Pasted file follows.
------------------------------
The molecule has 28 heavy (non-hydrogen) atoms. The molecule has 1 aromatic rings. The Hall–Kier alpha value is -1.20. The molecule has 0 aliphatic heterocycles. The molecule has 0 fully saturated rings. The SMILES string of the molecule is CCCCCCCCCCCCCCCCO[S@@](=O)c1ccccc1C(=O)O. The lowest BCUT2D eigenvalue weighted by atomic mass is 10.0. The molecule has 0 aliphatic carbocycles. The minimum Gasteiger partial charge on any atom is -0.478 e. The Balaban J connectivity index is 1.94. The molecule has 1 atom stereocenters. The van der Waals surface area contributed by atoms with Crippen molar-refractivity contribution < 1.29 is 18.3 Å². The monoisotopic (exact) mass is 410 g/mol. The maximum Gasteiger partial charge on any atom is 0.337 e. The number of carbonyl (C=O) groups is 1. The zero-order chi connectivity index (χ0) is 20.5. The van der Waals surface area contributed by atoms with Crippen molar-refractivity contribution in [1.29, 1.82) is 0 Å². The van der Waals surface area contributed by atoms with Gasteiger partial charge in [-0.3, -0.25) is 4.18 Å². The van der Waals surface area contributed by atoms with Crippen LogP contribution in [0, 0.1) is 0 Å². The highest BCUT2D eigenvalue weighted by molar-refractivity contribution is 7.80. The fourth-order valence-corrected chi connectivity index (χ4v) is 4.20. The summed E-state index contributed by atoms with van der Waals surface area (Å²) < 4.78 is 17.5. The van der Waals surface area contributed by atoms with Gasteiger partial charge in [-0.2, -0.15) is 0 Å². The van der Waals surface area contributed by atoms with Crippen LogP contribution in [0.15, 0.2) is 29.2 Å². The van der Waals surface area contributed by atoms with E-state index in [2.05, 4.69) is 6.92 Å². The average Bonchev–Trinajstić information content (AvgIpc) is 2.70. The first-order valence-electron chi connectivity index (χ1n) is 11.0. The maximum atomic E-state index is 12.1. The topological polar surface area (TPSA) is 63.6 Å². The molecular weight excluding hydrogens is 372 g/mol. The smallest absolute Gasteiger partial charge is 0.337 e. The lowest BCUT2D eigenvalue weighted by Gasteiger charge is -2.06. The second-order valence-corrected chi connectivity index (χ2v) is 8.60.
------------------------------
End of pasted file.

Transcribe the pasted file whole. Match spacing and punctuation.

The molecule has 28 heavy (non-hydrogen) atoms. The molecule has 1 aromatic rings. The Hall–Kier alpha value is -1.20. The molecule has 0 aliphatic heterocycles. The molecule has 0 fully saturated rings. The SMILES string of the molecule is CCCCCCCCCCCCCCCCO[S@@](=O)c1ccccc1C(=O)O. The lowest BCUT2D eigenvalue weighted by atomic mass is 10.0. The molecule has 0 aliphatic carbocycles. The minimum Gasteiger partial charge on any atom is -0.478 e. The Balaban J connectivity index is 1.94. The molecule has 1 atom stereocenters. The van der Waals surface area contributed by atoms with Crippen molar-refractivity contribution < 1.29 is 18.3 Å². The monoisotopic (exact) mass is 410 g/mol. The maximum Gasteiger partial charge on any atom is 0.337 e. The number of carbonyl (C=O) groups is 1. The zero-order chi connectivity index (χ0) is 20.5. The van der Waals surface area contributed by atoms with Crippen molar-refractivity contribution in [1.29, 1.82) is 0 Å². The van der Waals surface area contributed by atoms with Gasteiger partial charge in [-0.3, -0.25) is 4.18 Å². The van der Waals surface area contributed by atoms with Crippen LogP contribution in [0, 0.1) is 0 Å². The highest BCUT2D eigenvalue weighted by molar-refractivity contribution is 7.80. The fourth-order valence-corrected chi connectivity index (χ4v) is 4.20. The summed E-state index contributed by atoms with van der Waals surface area (Å²) < 4.78 is 17.5. The van der Waals surface area contributed by atoms with Gasteiger partial charge in [-0.2, -0.15) is 0 Å². The van der Waals surface area contributed by atoms with Crippen LogP contribution in [0.15, 0.2) is 29.2 Å². The van der Waals surface area contributed by atoms with E-state index in [2.05, 4.69) is 6.92 Å². The average Bonchev–Trinajstić information content (AvgIpc) is 2.70. The first-order valence-electron chi connectivity index (χ1n) is 11.0. The maximum atomic E-state index is 12.1. The topological polar surface area (TPSA) is 63.6 Å². The molecular weight excluding hydrogens is 372 g/mol. The smallest absolute Gasteiger partial charge is 0.337 e. The lowest BCUT2D eigenvalue weighted by Gasteiger charge is -2.06. The second-order valence-corrected chi connectivity index (χ2v) is 8.60.